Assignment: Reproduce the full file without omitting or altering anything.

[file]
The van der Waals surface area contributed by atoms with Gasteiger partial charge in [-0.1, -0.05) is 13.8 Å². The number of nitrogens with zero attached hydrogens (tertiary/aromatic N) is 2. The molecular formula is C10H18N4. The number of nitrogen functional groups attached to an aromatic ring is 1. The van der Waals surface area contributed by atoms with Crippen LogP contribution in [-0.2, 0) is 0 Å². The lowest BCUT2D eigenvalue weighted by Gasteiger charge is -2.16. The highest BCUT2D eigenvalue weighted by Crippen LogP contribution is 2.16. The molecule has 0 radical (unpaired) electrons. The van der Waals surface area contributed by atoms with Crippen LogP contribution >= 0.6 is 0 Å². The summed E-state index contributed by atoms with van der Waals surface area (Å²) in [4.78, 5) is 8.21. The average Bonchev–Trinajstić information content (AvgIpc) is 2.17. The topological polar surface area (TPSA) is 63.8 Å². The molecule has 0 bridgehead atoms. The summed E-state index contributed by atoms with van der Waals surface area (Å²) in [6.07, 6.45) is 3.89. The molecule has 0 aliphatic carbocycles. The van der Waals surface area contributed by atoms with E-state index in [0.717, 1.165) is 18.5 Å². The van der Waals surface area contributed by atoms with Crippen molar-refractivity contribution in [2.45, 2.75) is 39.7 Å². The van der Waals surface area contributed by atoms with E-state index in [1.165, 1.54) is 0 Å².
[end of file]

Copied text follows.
The van der Waals surface area contributed by atoms with Gasteiger partial charge in [-0.1, -0.05) is 13.8 Å². The number of nitrogens with zero attached hydrogens (tertiary/aromatic N) is 2. The molecular formula is C10H18N4. The number of nitrogen functional groups attached to an aromatic ring is 1. The van der Waals surface area contributed by atoms with Crippen LogP contribution in [-0.2, 0) is 0 Å². The lowest BCUT2D eigenvalue weighted by Gasteiger charge is -2.16. The highest BCUT2D eigenvalue weighted by Crippen LogP contribution is 2.16. The molecule has 0 radical (unpaired) electrons. The van der Waals surface area contributed by atoms with Crippen LogP contribution >= 0.6 is 0 Å². The summed E-state index contributed by atoms with van der Waals surface area (Å²) in [4.78, 5) is 8.21. The average Bonchev–Trinajstić information content (AvgIpc) is 2.17. The topological polar surface area (TPSA) is 63.8 Å². The molecule has 0 bridgehead atoms. The summed E-state index contributed by atoms with van der Waals surface area (Å²) in [6.07, 6.45) is 3.89. The molecule has 0 aliphatic carbocycles. The van der Waals surface area contributed by atoms with E-state index in [0.717, 1.165) is 18.5 Å². The van der Waals surface area contributed by atoms with Crippen molar-refractivity contribution in [2.45, 2.75) is 39.7 Å². The van der Waals surface area contributed by atoms with E-state index in [1.165, 1.54) is 0 Å².